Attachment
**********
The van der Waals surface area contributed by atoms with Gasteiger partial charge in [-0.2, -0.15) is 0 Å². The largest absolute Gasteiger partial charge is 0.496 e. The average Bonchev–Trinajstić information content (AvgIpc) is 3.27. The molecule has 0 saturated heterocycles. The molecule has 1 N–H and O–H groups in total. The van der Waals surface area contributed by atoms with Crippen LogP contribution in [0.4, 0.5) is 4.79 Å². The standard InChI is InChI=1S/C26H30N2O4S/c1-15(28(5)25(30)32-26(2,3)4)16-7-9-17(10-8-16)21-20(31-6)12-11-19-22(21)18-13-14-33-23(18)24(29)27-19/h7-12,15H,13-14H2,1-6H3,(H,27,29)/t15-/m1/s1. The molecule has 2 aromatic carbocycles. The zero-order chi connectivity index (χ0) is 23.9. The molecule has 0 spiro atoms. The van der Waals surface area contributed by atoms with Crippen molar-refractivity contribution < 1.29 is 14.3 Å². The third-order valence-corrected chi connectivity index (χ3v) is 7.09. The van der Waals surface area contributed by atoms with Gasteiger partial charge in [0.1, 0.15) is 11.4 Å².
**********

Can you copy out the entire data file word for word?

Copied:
The van der Waals surface area contributed by atoms with Gasteiger partial charge in [-0.2, -0.15) is 0 Å². The largest absolute Gasteiger partial charge is 0.496 e. The average Bonchev–Trinajstić information content (AvgIpc) is 3.27. The molecule has 0 saturated heterocycles. The molecule has 1 N–H and O–H groups in total. The van der Waals surface area contributed by atoms with Crippen LogP contribution in [0.4, 0.5) is 4.79 Å². The standard InChI is InChI=1S/C26H30N2O4S/c1-15(28(5)25(30)32-26(2,3)4)16-7-9-17(10-8-16)21-20(31-6)12-11-19-22(21)18-13-14-33-23(18)24(29)27-19/h7-12,15H,13-14H2,1-6H3,(H,27,29)/t15-/m1/s1. The molecule has 2 aromatic carbocycles. The zero-order chi connectivity index (χ0) is 23.9. The molecule has 0 spiro atoms. The van der Waals surface area contributed by atoms with Crippen molar-refractivity contribution < 1.29 is 14.3 Å². The third-order valence-corrected chi connectivity index (χ3v) is 7.09. The van der Waals surface area contributed by atoms with Gasteiger partial charge in [0.1, 0.15) is 11.4 Å².